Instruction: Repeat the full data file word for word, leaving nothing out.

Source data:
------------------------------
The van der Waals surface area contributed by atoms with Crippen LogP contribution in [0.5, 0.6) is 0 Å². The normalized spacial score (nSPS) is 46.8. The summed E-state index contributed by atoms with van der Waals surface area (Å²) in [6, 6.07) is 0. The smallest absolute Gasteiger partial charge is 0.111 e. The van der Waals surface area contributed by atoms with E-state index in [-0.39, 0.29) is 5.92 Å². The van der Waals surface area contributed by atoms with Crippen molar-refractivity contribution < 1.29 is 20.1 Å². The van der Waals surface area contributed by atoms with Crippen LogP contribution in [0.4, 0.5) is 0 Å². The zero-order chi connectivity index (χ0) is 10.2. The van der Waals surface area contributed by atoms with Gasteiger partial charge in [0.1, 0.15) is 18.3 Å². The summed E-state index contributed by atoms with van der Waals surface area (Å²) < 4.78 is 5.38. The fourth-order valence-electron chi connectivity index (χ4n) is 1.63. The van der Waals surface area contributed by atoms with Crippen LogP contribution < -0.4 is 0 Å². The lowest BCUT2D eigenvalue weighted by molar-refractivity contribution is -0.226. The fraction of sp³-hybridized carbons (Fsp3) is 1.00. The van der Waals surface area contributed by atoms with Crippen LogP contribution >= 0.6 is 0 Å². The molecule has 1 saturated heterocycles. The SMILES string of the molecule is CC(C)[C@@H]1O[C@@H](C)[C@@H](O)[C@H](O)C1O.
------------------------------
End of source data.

The van der Waals surface area contributed by atoms with Crippen LogP contribution in [0.5, 0.6) is 0 Å². The normalized spacial score (nSPS) is 46.8. The summed E-state index contributed by atoms with van der Waals surface area (Å²) in [6, 6.07) is 0. The smallest absolute Gasteiger partial charge is 0.111 e. The van der Waals surface area contributed by atoms with E-state index in [-0.39, 0.29) is 5.92 Å². The van der Waals surface area contributed by atoms with Crippen molar-refractivity contribution < 1.29 is 20.1 Å². The van der Waals surface area contributed by atoms with Crippen LogP contribution in [0.4, 0.5) is 0 Å². The zero-order chi connectivity index (χ0) is 10.2. The van der Waals surface area contributed by atoms with Gasteiger partial charge in [0.1, 0.15) is 18.3 Å². The summed E-state index contributed by atoms with van der Waals surface area (Å²) < 4.78 is 5.38. The fourth-order valence-electron chi connectivity index (χ4n) is 1.63. The van der Waals surface area contributed by atoms with Crippen LogP contribution < -0.4 is 0 Å². The lowest BCUT2D eigenvalue weighted by molar-refractivity contribution is -0.226. The fraction of sp³-hybridized carbons (Fsp3) is 1.00. The van der Waals surface area contributed by atoms with Crippen LogP contribution >= 0.6 is 0 Å². The molecule has 1 saturated heterocycles. The SMILES string of the molecule is CC(C)[C@@H]1O[C@@H](C)[C@@H](O)[C@H](O)C1O.